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5 things you didn't know about Zhou Youguang, 'the father of pinyin'

We remember the man who made learning mandarin a whole lot easier

Credit: Wikimedia Commons

Anyone who has studied Mandarin in the past half-century will have learnt their Chinese ABC with the help of pinyin, the system for expressing Chinese characters in the Roman alphabet.

It’s thanks to pinyin, which literally means 'spell sound', that we know that 你好 is pronounced nǐ hǎo and that is (horse), while 妈妈 is māmā (mum).

The creater of pinyin, Zhou Youguang, died in Beijing on Saturday at the age of 111. Although one of the most influential figures in recent Chinese history, there's still little known about the Beijinger. Here are five facts you probably didn’t know about the man who has made learning Chinese a whole lot easier.

1. He wasn't a linguist – he was an economist


Zhou Youguang studied economics at St John’s University in Shanghai before going to work on Wall Street in New York as a trader for three years in the 1940s. Linguistics was a pet hobby of his that came to define his career when Zhou Enlai asked him to lead a committee to create an alphabetic system for Mandarin.

2. He helped reduce China's illiteracy rate to nearly zero


When Zhou started in his project to make Mandarin more comprehensible to beginners, illiteracy in China was over 85 percent. Now, thanks in part to the fact that 26 letters can be used to learn thousands of characters, illiteracy in China is only around 5 percent.

3. He published more than 40 books – 10 of them after he turned 100


For the man who turned a complicated language into a handful of letters, age was clearly just a number. He earned the nickname 'Encyclopaedia Zhou' for his work on translating Encyclopaedia Britannica into Chinese, and continued to write well into his old age, including many books that are banned in China.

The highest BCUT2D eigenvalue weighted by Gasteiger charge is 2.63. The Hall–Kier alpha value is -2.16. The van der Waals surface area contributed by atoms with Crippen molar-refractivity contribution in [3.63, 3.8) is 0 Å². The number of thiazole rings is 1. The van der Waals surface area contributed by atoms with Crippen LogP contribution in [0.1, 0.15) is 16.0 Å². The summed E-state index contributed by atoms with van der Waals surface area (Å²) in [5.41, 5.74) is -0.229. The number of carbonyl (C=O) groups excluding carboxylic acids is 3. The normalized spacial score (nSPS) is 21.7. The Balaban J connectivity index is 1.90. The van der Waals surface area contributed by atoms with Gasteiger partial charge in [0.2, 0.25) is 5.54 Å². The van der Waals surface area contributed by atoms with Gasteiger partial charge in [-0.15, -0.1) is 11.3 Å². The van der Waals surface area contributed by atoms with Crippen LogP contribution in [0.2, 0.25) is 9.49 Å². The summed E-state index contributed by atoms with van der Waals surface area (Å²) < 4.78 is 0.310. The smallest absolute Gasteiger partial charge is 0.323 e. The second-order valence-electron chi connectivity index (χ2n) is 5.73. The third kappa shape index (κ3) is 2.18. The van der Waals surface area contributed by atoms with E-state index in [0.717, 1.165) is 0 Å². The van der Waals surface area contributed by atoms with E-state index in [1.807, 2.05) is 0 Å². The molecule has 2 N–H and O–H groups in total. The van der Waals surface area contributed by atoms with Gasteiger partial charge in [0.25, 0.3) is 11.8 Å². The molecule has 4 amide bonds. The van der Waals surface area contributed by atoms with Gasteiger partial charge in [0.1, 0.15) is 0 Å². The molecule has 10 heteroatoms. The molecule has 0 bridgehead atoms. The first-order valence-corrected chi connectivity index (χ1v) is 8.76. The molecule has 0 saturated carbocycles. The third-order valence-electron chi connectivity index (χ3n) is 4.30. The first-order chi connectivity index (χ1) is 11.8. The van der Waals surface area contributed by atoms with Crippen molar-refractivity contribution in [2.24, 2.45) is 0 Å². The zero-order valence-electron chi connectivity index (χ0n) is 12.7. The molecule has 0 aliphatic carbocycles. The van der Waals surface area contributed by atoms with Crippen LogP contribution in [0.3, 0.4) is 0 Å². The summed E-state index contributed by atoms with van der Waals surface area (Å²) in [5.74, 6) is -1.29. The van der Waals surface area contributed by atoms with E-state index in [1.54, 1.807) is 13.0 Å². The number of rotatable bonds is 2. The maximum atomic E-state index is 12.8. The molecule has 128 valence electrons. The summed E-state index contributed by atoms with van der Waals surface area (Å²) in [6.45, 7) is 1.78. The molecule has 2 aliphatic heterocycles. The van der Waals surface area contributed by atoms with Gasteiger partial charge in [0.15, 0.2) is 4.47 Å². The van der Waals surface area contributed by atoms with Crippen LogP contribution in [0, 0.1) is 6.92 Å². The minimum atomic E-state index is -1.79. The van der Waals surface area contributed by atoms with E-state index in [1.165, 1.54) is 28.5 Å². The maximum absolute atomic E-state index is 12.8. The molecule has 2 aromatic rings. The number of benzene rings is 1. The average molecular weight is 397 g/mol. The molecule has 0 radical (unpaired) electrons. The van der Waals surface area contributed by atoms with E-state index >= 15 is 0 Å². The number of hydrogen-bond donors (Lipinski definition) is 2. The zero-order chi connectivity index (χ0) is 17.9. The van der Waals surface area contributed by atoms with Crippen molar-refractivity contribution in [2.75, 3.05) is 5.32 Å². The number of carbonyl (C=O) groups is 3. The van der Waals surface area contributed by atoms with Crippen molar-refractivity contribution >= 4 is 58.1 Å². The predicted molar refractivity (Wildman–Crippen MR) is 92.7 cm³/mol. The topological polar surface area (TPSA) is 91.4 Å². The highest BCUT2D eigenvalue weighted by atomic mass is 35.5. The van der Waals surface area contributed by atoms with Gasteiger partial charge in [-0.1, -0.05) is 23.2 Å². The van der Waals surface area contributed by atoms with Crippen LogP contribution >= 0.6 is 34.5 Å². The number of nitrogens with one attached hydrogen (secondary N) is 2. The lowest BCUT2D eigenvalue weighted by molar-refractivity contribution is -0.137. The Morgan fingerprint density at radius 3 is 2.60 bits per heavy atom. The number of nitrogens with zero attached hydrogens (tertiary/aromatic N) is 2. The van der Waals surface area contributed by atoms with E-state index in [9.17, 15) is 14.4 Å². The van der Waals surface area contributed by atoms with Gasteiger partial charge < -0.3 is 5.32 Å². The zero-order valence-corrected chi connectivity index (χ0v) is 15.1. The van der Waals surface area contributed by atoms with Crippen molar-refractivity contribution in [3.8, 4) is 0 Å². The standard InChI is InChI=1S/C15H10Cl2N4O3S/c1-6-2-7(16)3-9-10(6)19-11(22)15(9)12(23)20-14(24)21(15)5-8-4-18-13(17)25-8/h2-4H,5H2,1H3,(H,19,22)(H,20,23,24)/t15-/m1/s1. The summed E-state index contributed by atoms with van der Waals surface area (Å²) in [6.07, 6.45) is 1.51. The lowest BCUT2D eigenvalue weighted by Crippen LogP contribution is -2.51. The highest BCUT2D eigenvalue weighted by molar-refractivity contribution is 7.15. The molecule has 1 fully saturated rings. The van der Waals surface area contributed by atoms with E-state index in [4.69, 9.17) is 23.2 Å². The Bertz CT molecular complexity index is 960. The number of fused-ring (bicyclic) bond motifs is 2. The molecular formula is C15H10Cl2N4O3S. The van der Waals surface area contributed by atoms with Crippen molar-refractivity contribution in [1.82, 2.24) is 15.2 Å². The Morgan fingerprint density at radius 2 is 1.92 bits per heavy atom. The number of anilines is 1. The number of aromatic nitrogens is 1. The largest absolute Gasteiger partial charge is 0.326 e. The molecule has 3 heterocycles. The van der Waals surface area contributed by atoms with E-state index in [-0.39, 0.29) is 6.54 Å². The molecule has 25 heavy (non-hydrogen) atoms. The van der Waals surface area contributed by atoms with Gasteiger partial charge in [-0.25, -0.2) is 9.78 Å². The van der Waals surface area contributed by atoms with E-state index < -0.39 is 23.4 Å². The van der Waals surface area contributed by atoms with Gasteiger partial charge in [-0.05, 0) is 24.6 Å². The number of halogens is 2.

4. His system wasn't the first attempt at alphabetising Chinese characters


Until pinyin, the most popular system for writing Chinese characters in the Roman alphabet was Wade-Giles, named after the two British diplomats who designed it in the 19th century. It's Wade-Giles you're reading when you look at old maps that say 'Peking' rather than Beijing. Linguists agree that the Wade-Giles system is rather unwieldy, and isn't as faithful to Chinese pronunciation as pinyin.

5. He was one of China's few supercentenarians


Elias Wen (left), another of China's supercentenarians

'Supercentenarian', or chāojí rén, is a person who reaches the grand old age of 110. Zhou reached this landmark on 13 January 2016, one year and one day before he passed away at the age of 111. There are only 10 Chinese supercentenarians in recorded history (according to Wikipedia).

On behalf of primary school students across the country, we say Xièxiè, Mr Zhou!

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